Last night, in the new and beautiful Calabasas Civic Center outdoor amphitheater, we watched the brilliant one man play, Conviction. It was a poignant production made all the more moving by the powerful performance of Ami Dayan (the play’s director, sole performer and co-translator).
Conviction is based on a true story of a beautiful love affair doomed by religious persecution in Inquisition Spain. In present day Madrid, an Israeli scholar is detained and questioned by a Spanish official for stealing a confidential Inquisition file. Together, interrogator and interrogated, are drawn by the files, wrinkled yellow pages into the torrid love affair of the converted Spanish priest Andres Gonzalez, and his Jewish wife, Isabel.
We who grew up in the Holocaust generation consider that horror to be the yardstick by which to measure man’s inhumanity to man. Though the Nazi Holocaust has significant roots in Christian anti-semitism (and though the Church was more than complicit in the Nazi’s work), nonetheless, the Nazis practiced a more secular form of genocide. With Conviction, we are reminded that history is littered with the inhumane misuse of religion as an instrument of death and destruction. The Inquisition of the 15th century, though reflecting significant political machinations between the rulers of Spain, the Pope and surrounding monarchs, nonetheless represented the use of a religious institution – the Church – to carry out (and bless!) the forced conversion, murder and exile of a people. Modern Islamic extremists seem to take a page from the dark story of the Inquisition.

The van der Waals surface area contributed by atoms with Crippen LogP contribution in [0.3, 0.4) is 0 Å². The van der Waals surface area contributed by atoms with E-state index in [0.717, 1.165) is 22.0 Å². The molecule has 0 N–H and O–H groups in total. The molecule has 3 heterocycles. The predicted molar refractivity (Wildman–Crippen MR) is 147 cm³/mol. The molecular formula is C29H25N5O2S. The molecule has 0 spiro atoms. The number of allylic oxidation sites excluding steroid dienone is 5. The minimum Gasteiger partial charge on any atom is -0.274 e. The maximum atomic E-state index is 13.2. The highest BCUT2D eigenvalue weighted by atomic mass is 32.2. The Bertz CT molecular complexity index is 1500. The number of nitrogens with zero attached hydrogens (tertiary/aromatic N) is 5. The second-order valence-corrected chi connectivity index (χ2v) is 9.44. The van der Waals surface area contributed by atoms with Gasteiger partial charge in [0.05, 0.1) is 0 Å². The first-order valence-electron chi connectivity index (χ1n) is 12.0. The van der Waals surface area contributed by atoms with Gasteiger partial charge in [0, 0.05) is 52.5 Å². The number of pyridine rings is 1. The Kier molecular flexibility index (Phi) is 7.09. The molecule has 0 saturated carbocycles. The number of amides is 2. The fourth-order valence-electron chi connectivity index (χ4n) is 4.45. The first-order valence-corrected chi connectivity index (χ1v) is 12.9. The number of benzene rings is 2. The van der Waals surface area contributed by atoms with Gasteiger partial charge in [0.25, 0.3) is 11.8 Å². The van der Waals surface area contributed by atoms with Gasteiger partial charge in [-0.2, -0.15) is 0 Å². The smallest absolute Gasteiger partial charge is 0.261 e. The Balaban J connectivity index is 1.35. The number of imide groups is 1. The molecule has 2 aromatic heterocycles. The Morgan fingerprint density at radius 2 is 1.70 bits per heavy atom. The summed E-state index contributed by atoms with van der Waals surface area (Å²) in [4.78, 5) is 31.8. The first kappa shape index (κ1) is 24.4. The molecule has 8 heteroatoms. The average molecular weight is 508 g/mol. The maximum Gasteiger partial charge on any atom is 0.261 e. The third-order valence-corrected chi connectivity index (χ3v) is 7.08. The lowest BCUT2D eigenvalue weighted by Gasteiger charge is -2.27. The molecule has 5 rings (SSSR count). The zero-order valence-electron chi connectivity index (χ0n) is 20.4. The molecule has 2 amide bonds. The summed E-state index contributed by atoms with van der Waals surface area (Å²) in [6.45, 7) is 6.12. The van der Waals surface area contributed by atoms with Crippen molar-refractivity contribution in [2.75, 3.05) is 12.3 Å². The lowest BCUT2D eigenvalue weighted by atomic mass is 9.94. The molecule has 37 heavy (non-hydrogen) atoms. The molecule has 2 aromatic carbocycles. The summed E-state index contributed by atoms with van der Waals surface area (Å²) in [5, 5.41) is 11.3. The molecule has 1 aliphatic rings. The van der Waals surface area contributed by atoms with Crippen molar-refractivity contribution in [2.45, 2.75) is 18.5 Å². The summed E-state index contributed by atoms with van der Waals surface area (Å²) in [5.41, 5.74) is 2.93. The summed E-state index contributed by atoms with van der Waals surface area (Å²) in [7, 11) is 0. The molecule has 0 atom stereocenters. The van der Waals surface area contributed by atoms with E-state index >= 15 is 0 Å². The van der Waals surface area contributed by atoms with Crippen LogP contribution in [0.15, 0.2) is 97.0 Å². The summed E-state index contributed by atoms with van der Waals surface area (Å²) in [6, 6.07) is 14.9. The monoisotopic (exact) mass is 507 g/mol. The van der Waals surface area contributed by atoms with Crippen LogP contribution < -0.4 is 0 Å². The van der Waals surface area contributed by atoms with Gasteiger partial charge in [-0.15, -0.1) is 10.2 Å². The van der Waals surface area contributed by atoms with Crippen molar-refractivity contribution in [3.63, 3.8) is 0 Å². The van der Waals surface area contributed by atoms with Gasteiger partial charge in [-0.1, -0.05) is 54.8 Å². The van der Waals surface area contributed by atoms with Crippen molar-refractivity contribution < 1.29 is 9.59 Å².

I was honored to co-lead a talk-back with Ami Dayan and a Christian Deacon, following the play. The audience was full of comments: about Mr. Dayan’s amazing performance, about whether religion is inherently an instrument of evil, how the play has affected Mr. Dayan’s Jewish and Israeli identity.
For me, one of the most fascinating elements of the play was the singing of a portion of Kol Nidre. Kol Nidre, the most solemn prayer intoned by the Chazan (Cantor) on Yom Kippur, the holiest day of the Jewish year, provides forgiveness to those who have made vows under duress. More than one modern scholar has suggested that the prayer survives in our liturgy only because its music so touches our hearts and souls. What modern Jew would countenance a prayer which forgives us for vows made under duress, when few of us in these modern times make such vows. Yet here, in the play Conviction, we see the words of Kol Nidre spoken more to their purpose: seeking forgiveness for the thousands of conversos (crypto-Jews) who converted to Christianity to save their lives, while still secretly practicing Judaism as children.
Bravo to Mr. Ami Dayan for his performance and his co-writer Mark Williams, to Linda Purl and all of the principals in the Rubicon International Theatre Festival, to the Calabasas City for supporting this production and making it the first cultural presentation in the new Calabasas Civic Center. I hope that one day we can bring Mr. Dayan back to Calabasas so that others may learn from his poignant producction.